Also, the Canadian Public Servants Disclosure Protection Act does not say whether tangible results are to be expected from the legislation. The preamble in the documents says that it intends to establish procedures around the protection of government employees who decide to blow the whistle. This act needs to state what its desired outcome is. For example, it does not say that it intends to increase the frequency that government officials are reprimanded for wrongdoings, (Vaughn, n.d.).

Canada only needs to look south of the Border to see the substantial amount of whistleblowing that is going on there, and the response of the American government. Bill Binney last year blew the whistle on a secret software code that he helped develop, which now collects a massive amount of information about American citizens. Binney is a former official from the National Security Agency. Because he has spoken out as a whistleblower, the FBI has raided his home. The NSA denies that the program even exists. Since going public with the information, Binney has appeared on various shows throughout the country. The information is being gathered, Binney says, as a government overreaction to 9/11, (Harris, 2012).

This article articulates the fight against terrorism and the possible overreaction the government takes on every threat against sensitive government information. The American government reaction to 9/11 is fascinating, and the nation has used the event to guide its policy on many fronts, including whistleblowing. This is a reasoning that the Canadian government does not have, but it does show the serious nature governments take on whistleblowing, (Harris, 2012).

There are increased measures at border security, and this also affects Canada, particularly because America is its border nation. America is so serious about whistleblowing, Binney says, that the American government is spying on its own citizens. More scrutiny in keeping track of people that may be terrorists or are in danger of becoming terrorists is understandable, but the American government faced a slew of criticism over spying on its own citizens, (Harris, 2012). This serious approach to whistleblowers is something that Canada has not followed in America’s footsteps, but progress is still needed on the home front.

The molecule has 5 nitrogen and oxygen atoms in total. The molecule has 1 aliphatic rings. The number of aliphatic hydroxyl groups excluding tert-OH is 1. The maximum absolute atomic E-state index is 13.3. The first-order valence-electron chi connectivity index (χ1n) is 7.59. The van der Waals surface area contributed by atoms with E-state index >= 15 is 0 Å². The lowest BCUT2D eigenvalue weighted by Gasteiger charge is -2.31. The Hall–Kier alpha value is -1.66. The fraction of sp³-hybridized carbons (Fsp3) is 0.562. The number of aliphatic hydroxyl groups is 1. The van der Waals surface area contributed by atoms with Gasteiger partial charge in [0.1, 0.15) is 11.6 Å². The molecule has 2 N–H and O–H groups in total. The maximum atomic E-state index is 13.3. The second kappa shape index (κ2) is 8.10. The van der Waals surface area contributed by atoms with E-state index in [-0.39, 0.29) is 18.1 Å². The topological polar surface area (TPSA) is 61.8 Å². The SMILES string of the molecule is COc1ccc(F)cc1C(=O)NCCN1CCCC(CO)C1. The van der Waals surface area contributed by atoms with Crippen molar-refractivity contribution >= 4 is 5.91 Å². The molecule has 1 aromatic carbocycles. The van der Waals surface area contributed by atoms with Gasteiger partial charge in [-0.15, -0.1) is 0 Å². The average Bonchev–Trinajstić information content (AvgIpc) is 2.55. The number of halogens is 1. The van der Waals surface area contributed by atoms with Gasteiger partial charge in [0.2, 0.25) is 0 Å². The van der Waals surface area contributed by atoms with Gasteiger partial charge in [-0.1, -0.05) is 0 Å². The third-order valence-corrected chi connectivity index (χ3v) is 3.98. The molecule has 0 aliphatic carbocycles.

Works Cited

Harris, P. (2012). US Data Whistleblower: ‘It’s a Violation of Everybody’s Constitutional
Rights.’ The Guardian. Retrieved from      constitutional-rights

Vaughn, R. (n.d.). Chapter 6. Whistleblower Protection and the Challenge to Public
Employment Law. Australia National University. Retrieved from

“What’s Wrong With Canada’s Federal Whistleblower Legislation.” (n.d.). FAIR. Retrieved         from

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By Hanna Robinson

Hanna has won numerous writing awards. She specializes in academic writing, copywriting, business plans and resumes. After graduating from the Comosun College's journalism program, she went on to work at community newspapers throughout Atlantic Canada, before embarking on her freelancing journey.